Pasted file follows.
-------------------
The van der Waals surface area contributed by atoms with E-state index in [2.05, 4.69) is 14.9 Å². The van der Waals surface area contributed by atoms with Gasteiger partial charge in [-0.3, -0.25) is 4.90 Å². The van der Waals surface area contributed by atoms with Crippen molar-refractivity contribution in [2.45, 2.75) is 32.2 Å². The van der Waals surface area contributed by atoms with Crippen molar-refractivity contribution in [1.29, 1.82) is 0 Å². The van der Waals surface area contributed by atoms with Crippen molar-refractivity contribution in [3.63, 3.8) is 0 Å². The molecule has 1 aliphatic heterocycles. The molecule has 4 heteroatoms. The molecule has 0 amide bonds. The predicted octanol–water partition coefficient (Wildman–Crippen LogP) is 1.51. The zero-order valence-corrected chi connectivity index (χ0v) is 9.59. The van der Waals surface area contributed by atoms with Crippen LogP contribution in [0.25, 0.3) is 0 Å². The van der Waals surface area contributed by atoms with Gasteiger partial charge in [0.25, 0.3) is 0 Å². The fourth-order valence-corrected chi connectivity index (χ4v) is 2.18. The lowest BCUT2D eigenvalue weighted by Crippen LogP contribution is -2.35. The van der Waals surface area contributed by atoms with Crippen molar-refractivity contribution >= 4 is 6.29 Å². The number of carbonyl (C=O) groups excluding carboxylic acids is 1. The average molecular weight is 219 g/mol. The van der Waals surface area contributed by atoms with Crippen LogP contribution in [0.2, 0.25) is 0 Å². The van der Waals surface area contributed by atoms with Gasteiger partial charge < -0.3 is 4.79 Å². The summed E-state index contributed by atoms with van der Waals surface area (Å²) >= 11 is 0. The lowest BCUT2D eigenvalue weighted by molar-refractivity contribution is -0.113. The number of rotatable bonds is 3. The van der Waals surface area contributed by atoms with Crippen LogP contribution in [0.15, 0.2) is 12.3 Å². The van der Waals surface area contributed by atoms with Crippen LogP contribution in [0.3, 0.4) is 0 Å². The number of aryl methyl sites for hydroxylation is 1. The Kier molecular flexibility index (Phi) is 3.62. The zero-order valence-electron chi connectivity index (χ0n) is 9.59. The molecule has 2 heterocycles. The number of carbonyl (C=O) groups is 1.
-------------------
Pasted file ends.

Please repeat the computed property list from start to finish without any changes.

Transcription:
The van der Waals surface area contributed by atoms with E-state index in [2.05, 4.69) is 14.9 Å². The van der Waals surface area contributed by atoms with Gasteiger partial charge in [-0.3, -0.25) is 4.90 Å². The van der Waals surface area contributed by atoms with Crippen molar-refractivity contribution in [2.45, 2.75) is 32.2 Å². The van der Waals surface area contributed by atoms with Crippen molar-refractivity contribution in [1.29, 1.82) is 0 Å². The van der Waals surface area contributed by atoms with Crippen molar-refractivity contribution in [3.63, 3.8) is 0 Å². The molecule has 1 aliphatic heterocycles. The molecule has 4 heteroatoms. The molecule has 0 amide bonds. The predicted octanol–water partition coefficient (Wildman–Crippen LogP) is 1.51. The zero-order valence-corrected chi connectivity index (χ0v) is 9.59. The van der Waals surface area contributed by atoms with Crippen LogP contribution in [0.25, 0.3) is 0 Å². The van der Waals surface area contributed by atoms with Gasteiger partial charge in [0.25, 0.3) is 0 Å². The fourth-order valence-corrected chi connectivity index (χ4v) is 2.18. The lowest BCUT2D eigenvalue weighted by Crippen LogP contribution is -2.35. The van der Waals surface area contributed by atoms with Crippen molar-refractivity contribution >= 4 is 6.29 Å². The number of carbonyl (C=O) groups excluding carboxylic acids is 1. The average molecular weight is 219 g/mol. The van der Waals surface area contributed by atoms with Crippen LogP contribution in [0.2, 0.25) is 0 Å². The van der Waals surface area contributed by atoms with Gasteiger partial charge < -0.3 is 4.79 Å². The summed E-state index contributed by atoms with van der Waals surface area (Å²) >= 11 is 0. The lowest BCUT2D eigenvalue weighted by molar-refractivity contribution is -0.113. The number of rotatable bonds is 3. The van der Waals surface area contributed by atoms with Crippen LogP contribution in [0.15, 0.2) is 12.3 Å². The van der Waals surface area contributed by atoms with Crippen LogP contribution in [0.3, 0.4) is 0 Å². The number of aryl methyl sites for hydroxylation is 1. The Kier molecular flexibility index (Phi) is 3.62. The zero-order valence-electron chi connectivity index (χ0n) is 9.59. The molecule has 2 heterocycles. The number of carbonyl (C=O) groups is 1.